Wednesday, 26 June 2013

My New Header.

Is there any flower in the British Countryside more perfect than the Wild Rose?    Well there certainly isn't for me.   Every year I look forward to it coming out.   There are certain bushes dotted around the hedges on the farm and I know where all the roses are.  I also know which one comes out first.   So today - as the first flowers emerged into the sunlight - I took this photograph.   I have put it on larger than life - but you can't get too much of a good thing, can you?

The Scottish poet Tom Scott, who died in 1995, said it for me in one of his last poems, "Let go who will."   He was writing of getting old and approaching death and he wrote,
"spare me the sensitive nerve that sings,
the stormcock
and the rose".

For anyone who doesn't know what a stormcock is - it is a song thrush - quite rare round here these days but with a song which once heard is never forgotten.

The wild roses are short lived, so I shall enjoy them while they last and keep going down to this particular bush to sniff at the delicate scent they give off.

Tess will be happy to go with me as there is an old weighted barrel at the bottom of the yard which the farmer uses to weight down the back of various bits of equipment when he is towing them on his tractor.  Tess is convinced that something lives under it (she may well be right) and would spend her whole day barking at the old barrel.

16 comments:

John Gray said...

I like it

Dave King said...

I absolutely agree with you re the wild roses. They are quite unbeatable. Lovely post.

Loren said...

One of my favorite flowers, but it makes an awfully big header, taking up my whole screen :-)

angryparsnip said...

What a beautiful flower and photo !

cheers, parsnip

Heather said...

Such a simple flower but so evocative of an English summer. Your photo is wonderful.

Judy said...

Wild roses are indeed one of the joys of summer...
And terriers are sooooo determined!!! At least she goes home with you, rather than waiting for the something!

Rachel said...

My father was a farmer and every year on one day he brought home from the fields after a day's work a wild rose for my mother. He did not buy her any presents as far as I can ever remember. It meant a lot to her and as a widow for over 40 years she never forgot the wild rose. He died very young. Thank you for the photo. Rachel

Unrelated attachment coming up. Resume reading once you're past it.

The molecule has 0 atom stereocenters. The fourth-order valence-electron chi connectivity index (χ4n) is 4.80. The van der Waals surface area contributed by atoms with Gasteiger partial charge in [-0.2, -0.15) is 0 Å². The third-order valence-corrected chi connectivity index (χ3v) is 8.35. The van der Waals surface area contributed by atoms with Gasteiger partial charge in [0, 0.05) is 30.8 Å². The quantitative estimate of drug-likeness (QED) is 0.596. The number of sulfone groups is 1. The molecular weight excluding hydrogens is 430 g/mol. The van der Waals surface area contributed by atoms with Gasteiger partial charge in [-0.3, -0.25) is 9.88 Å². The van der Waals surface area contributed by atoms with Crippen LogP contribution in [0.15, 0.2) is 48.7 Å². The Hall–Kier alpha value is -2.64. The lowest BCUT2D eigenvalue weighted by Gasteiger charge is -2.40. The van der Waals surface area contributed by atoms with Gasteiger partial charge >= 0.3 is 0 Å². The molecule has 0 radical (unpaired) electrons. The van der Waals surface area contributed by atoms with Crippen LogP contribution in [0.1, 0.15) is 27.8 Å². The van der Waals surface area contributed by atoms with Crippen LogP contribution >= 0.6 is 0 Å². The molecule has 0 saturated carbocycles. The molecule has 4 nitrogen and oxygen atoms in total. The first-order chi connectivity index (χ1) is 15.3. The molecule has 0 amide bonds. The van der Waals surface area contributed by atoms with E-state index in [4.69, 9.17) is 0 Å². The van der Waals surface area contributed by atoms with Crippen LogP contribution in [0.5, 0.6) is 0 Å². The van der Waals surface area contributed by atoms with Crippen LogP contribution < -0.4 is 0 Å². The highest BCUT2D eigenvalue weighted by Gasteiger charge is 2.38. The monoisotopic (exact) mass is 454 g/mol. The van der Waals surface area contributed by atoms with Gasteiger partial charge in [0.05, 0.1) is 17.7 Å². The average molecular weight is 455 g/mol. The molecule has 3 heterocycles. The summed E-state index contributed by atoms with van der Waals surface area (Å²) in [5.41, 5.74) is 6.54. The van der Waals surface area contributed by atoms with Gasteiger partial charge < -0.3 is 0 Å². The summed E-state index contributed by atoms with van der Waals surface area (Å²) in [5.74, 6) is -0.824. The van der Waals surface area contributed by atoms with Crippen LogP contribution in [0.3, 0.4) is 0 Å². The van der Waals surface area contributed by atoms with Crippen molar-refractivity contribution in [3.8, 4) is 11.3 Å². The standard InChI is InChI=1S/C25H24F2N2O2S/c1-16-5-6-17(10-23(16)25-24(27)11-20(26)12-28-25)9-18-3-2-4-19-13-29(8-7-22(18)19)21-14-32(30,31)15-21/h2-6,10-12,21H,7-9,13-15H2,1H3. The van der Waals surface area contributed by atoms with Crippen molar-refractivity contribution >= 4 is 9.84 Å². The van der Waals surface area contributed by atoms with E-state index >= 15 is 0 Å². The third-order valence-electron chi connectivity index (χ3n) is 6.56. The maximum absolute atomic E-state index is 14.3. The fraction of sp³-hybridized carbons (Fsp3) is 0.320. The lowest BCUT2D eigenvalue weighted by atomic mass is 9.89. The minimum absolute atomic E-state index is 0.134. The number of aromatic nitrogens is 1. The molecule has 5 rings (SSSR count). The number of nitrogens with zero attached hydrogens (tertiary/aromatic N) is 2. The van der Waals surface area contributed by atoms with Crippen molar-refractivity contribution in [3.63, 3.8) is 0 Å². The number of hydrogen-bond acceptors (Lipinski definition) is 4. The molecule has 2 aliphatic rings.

The Solitary Walker said...

The wild rose is absolutely one of my favourite wild flowers. We saw two stunning examples in the hedgerows on the way back from town today.

JoAnn ( Scene Through My Eyes) said...

We have wild roses here too - all along the roadsides. The pink ones like your header are blooming now - with many others to follow - I love to drive along on a warm day and smell the roses.

Barbara said...

How beautiful! Here in the US, our wild roses are mostly white. But, they do smell so sweet.

Twiglet said...

I spotted some wild roses in the hedgerow today - and a Chiffchaff - chiff chaffing away too. x Jo

Hildred said...

I must go along the back road to Cawston and smell the beautiful wild roses that line the road. Thank you for reminding me, Pat.

Gwil W said...

Please don't get stung by a bee when you poke your nose in there ;-)

Em Parkinson said...

So delicate with the pink fading into the centre. Lovely.

Crafty Green Poet said...

I love wild roses (as you know!). lovely new header photo. This year is particularly good for them i think.

I thought the stormcock was the mistle thrush?

The Weaver of Grass said...

Juliet - I bow to your superior knowledge - you are in Scotland after all. So correction - the stormcock is a mistle thrush and there certainly are more of them about although their song is not quite as beautiful as that of the song thrush.
Thanks for calling and joining in.